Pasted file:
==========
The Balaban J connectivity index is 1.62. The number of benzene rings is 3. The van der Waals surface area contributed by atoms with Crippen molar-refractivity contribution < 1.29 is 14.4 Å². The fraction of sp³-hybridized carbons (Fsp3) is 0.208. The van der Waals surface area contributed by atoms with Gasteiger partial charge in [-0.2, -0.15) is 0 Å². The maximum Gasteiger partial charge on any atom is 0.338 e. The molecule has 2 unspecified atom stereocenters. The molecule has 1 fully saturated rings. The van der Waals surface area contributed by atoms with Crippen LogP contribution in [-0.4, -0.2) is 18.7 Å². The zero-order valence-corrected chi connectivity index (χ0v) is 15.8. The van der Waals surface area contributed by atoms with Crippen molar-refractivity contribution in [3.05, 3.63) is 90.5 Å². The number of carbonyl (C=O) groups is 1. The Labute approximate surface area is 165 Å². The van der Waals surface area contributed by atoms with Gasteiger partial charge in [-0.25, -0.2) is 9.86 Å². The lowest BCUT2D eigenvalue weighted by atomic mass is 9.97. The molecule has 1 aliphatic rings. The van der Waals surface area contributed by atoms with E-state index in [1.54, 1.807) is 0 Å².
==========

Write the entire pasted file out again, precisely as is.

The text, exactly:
The Balaban J connectivity index is 1.62. The number of benzene rings is 3. The van der Waals surface area contributed by atoms with Crippen molar-refractivity contribution < 1.29 is 14.4 Å². The fraction of sp³-hybridized carbons (Fsp3) is 0.208. The van der Waals surface area contributed by atoms with Gasteiger partial charge in [-0.2, -0.15) is 0 Å². The maximum Gasteiger partial charge on any atom is 0.338 e. The molecule has 2 unspecified atom stereocenters. The molecule has 1 fully saturated rings. The van der Waals surface area contributed by atoms with Crippen LogP contribution in [-0.4, -0.2) is 18.7 Å². The zero-order valence-corrected chi connectivity index (χ0v) is 15.8. The van der Waals surface area contributed by atoms with Crippen molar-refractivity contribution in [3.05, 3.63) is 90.5 Å². The number of carbonyl (C=O) groups is 1. The Labute approximate surface area is 165 Å². The van der Waals surface area contributed by atoms with Gasteiger partial charge in [-0.25, -0.2) is 9.86 Å². The lowest BCUT2D eigenvalue weighted by atomic mass is 9.97. The molecule has 1 aliphatic rings. The van der Waals surface area contributed by atoms with E-state index in [1.54, 1.807) is 0 Å².